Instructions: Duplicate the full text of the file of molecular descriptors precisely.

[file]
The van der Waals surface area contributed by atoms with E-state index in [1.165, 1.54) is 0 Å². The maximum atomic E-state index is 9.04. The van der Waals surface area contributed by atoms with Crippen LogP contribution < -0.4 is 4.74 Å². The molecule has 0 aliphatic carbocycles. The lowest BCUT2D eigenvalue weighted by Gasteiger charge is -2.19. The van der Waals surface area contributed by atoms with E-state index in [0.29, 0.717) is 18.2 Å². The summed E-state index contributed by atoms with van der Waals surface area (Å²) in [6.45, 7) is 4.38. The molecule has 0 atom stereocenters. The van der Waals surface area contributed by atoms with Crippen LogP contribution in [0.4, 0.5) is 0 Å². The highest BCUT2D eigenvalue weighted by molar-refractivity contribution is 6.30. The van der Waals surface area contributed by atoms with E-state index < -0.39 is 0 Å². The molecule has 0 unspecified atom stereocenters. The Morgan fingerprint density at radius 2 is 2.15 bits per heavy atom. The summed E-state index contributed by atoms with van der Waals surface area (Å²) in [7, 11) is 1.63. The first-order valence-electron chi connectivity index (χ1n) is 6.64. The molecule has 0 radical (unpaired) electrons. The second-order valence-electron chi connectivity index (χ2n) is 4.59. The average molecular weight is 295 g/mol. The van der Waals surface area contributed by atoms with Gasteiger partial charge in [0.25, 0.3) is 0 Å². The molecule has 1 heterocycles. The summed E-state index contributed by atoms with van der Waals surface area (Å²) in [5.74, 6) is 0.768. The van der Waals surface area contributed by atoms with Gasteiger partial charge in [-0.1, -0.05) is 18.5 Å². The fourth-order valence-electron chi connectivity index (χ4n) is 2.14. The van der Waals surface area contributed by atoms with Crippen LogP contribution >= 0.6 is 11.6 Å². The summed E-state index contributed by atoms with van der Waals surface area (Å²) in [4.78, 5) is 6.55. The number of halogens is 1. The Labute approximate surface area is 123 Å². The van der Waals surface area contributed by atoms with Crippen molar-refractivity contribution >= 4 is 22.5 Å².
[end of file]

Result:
The van der Waals surface area contributed by atoms with E-state index in [1.165, 1.54) is 0 Å². The maximum atomic E-state index is 9.04. The van der Waals surface area contributed by atoms with Crippen LogP contribution < -0.4 is 4.74 Å². The molecule has 0 aliphatic carbocycles. The lowest BCUT2D eigenvalue weighted by Gasteiger charge is -2.19. The van der Waals surface area contributed by atoms with E-state index in [0.29, 0.717) is 18.2 Å². The summed E-state index contributed by atoms with van der Waals surface area (Å²) in [6.45, 7) is 4.38. The molecule has 0 atom stereocenters. The van der Waals surface area contributed by atoms with Crippen LogP contribution in [0.4, 0.5) is 0 Å². The highest BCUT2D eigenvalue weighted by molar-refractivity contribution is 6.30. The van der Waals surface area contributed by atoms with E-state index < -0.39 is 0 Å². The molecule has 0 unspecified atom stereocenters. The Morgan fingerprint density at radius 2 is 2.15 bits per heavy atom. The summed E-state index contributed by atoms with van der Waals surface area (Å²) in [7, 11) is 1.63. The first-order valence-electron chi connectivity index (χ1n) is 6.64. The molecule has 0 radical (unpaired) electrons. The second-order valence-electron chi connectivity index (χ2n) is 4.59. The average molecular weight is 295 g/mol. The van der Waals surface area contributed by atoms with Gasteiger partial charge in [0.25, 0.3) is 0 Å². The molecule has 1 heterocycles. The summed E-state index contributed by atoms with van der Waals surface area (Å²) in [5.74, 6) is 0.768. The van der Waals surface area contributed by atoms with Gasteiger partial charge in [-0.1, -0.05) is 18.5 Å². The fourth-order valence-electron chi connectivity index (χ4n) is 2.14. The van der Waals surface area contributed by atoms with Crippen LogP contribution >= 0.6 is 11.6 Å². The summed E-state index contributed by atoms with van der Waals surface area (Å²) in [4.78, 5) is 6.55. The number of halogens is 1. The Labute approximate surface area is 123 Å². The van der Waals surface area contributed by atoms with Crippen molar-refractivity contribution >= 4 is 22.5 Å².